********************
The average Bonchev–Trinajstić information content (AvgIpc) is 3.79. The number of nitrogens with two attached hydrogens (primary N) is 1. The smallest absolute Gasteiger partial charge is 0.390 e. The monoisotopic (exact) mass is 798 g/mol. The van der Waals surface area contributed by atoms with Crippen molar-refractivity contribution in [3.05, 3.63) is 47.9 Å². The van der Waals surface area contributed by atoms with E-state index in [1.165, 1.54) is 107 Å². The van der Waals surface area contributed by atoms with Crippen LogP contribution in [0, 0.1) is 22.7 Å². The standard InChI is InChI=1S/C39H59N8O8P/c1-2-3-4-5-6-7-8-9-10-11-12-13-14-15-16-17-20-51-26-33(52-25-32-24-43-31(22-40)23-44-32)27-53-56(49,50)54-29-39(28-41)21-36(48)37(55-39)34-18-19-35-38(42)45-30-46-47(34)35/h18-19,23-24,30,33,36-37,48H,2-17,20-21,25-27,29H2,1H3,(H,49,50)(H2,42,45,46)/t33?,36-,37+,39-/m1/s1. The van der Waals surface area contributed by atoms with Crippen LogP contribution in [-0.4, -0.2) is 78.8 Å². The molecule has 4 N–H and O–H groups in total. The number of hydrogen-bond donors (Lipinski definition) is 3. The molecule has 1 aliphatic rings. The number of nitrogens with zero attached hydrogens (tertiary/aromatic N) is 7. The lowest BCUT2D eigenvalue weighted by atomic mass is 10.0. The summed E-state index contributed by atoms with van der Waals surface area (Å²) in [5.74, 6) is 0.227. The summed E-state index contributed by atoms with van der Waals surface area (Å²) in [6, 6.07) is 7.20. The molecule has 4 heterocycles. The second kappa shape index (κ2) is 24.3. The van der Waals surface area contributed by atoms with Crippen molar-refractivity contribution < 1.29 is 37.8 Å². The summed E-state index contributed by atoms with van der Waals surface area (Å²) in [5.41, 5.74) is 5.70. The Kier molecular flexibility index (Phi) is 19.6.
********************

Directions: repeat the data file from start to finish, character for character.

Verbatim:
The average Bonchev–Trinajstić information content (AvgIpc) is 3.79. The number of nitrogens with two attached hydrogens (primary N) is 1. The smallest absolute Gasteiger partial charge is 0.390 e. The monoisotopic (exact) mass is 798 g/mol. The van der Waals surface area contributed by atoms with Crippen molar-refractivity contribution in [3.05, 3.63) is 47.9 Å². The van der Waals surface area contributed by atoms with E-state index in [1.165, 1.54) is 107 Å². The van der Waals surface area contributed by atoms with Crippen LogP contribution in [0, 0.1) is 22.7 Å². The standard InChI is InChI=1S/C39H59N8O8P/c1-2-3-4-5-6-7-8-9-10-11-12-13-14-15-16-17-20-51-26-33(52-25-32-24-43-31(22-40)23-44-32)27-53-56(49,50)54-29-39(28-41)21-36(48)37(55-39)34-18-19-35-38(42)45-30-46-47(34)35/h18-19,23-24,30,33,36-37,48H,2-17,20-21,25-27,29H2,1H3,(H,49,50)(H2,42,45,46)/t33?,36-,37+,39-/m1/s1. The van der Waals surface area contributed by atoms with Crippen LogP contribution in [-0.4, -0.2) is 78.8 Å². The molecule has 4 N–H and O–H groups in total. The number of hydrogen-bond donors (Lipinski definition) is 3. The molecule has 1 aliphatic rings. The number of nitrogens with zero attached hydrogens (tertiary/aromatic N) is 7. The lowest BCUT2D eigenvalue weighted by atomic mass is 10.0. The summed E-state index contributed by atoms with van der Waals surface area (Å²) in [5.74, 6) is 0.227. The summed E-state index contributed by atoms with van der Waals surface area (Å²) in [6, 6.07) is 7.20. The molecule has 4 heterocycles. The second kappa shape index (κ2) is 24.3. The van der Waals surface area contributed by atoms with Crippen molar-refractivity contribution < 1.29 is 37.8 Å². The summed E-state index contributed by atoms with van der Waals surface area (Å²) in [5.41, 5.74) is 5.70. The Kier molecular flexibility index (Phi) is 19.6.